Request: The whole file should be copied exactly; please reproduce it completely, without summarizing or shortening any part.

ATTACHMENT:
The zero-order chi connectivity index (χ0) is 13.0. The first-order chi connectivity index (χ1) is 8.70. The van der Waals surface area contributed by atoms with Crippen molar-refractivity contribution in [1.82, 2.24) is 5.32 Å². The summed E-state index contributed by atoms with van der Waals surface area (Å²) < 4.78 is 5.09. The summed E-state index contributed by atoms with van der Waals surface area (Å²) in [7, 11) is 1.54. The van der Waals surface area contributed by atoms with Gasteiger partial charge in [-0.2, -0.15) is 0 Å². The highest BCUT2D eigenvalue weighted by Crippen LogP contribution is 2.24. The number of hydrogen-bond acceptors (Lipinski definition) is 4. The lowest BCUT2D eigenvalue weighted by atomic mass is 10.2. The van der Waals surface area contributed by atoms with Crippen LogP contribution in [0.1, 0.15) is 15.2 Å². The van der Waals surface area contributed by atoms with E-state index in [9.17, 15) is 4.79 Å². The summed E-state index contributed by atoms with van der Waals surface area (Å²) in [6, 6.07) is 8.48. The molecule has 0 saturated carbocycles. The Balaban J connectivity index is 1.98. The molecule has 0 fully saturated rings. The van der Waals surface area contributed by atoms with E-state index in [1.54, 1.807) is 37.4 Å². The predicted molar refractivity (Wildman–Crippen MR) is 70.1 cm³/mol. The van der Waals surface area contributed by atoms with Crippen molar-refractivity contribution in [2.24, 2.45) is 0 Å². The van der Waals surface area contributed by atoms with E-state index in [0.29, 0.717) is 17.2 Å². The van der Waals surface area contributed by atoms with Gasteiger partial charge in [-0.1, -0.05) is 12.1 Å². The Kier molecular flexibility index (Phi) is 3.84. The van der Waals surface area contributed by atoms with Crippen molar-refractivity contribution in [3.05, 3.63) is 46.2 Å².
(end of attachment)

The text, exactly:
The zero-order chi connectivity index (χ0) is 13.0. The first-order chi connectivity index (χ1) is 8.70. The van der Waals surface area contributed by atoms with Crippen molar-refractivity contribution in [1.82, 2.24) is 5.32 Å². The summed E-state index contributed by atoms with van der Waals surface area (Å²) < 4.78 is 5.09. The summed E-state index contributed by atoms with van der Waals surface area (Å²) in [7, 11) is 1.54. The van der Waals surface area contributed by atoms with Gasteiger partial charge in [-0.2, -0.15) is 0 Å². The highest BCUT2D eigenvalue weighted by Crippen LogP contribution is 2.24. The number of hydrogen-bond acceptors (Lipinski definition) is 4. The lowest BCUT2D eigenvalue weighted by atomic mass is 10.2. The van der Waals surface area contributed by atoms with Crippen LogP contribution in [0.1, 0.15) is 15.2 Å². The van der Waals surface area contributed by atoms with E-state index in [9.17, 15) is 4.79 Å². The summed E-state index contributed by atoms with van der Waals surface area (Å²) in [6, 6.07) is 8.48. The molecule has 0 saturated carbocycles. The Balaban J connectivity index is 1.98. The molecule has 0 fully saturated rings. The van der Waals surface area contributed by atoms with E-state index in [1.54, 1.807) is 37.4 Å². The predicted molar refractivity (Wildman–Crippen MR) is 70.1 cm³/mol. The van der Waals surface area contributed by atoms with Crippen molar-refractivity contribution in [2.24, 2.45) is 0 Å². The van der Waals surface area contributed by atoms with E-state index in [0.29, 0.717) is 17.2 Å². The van der Waals surface area contributed by atoms with Gasteiger partial charge in [-0.1, -0.05) is 12.1 Å². The Kier molecular flexibility index (Phi) is 3.84. The van der Waals surface area contributed by atoms with Crippen molar-refractivity contribution in [3.05, 3.63) is 46.2 Å².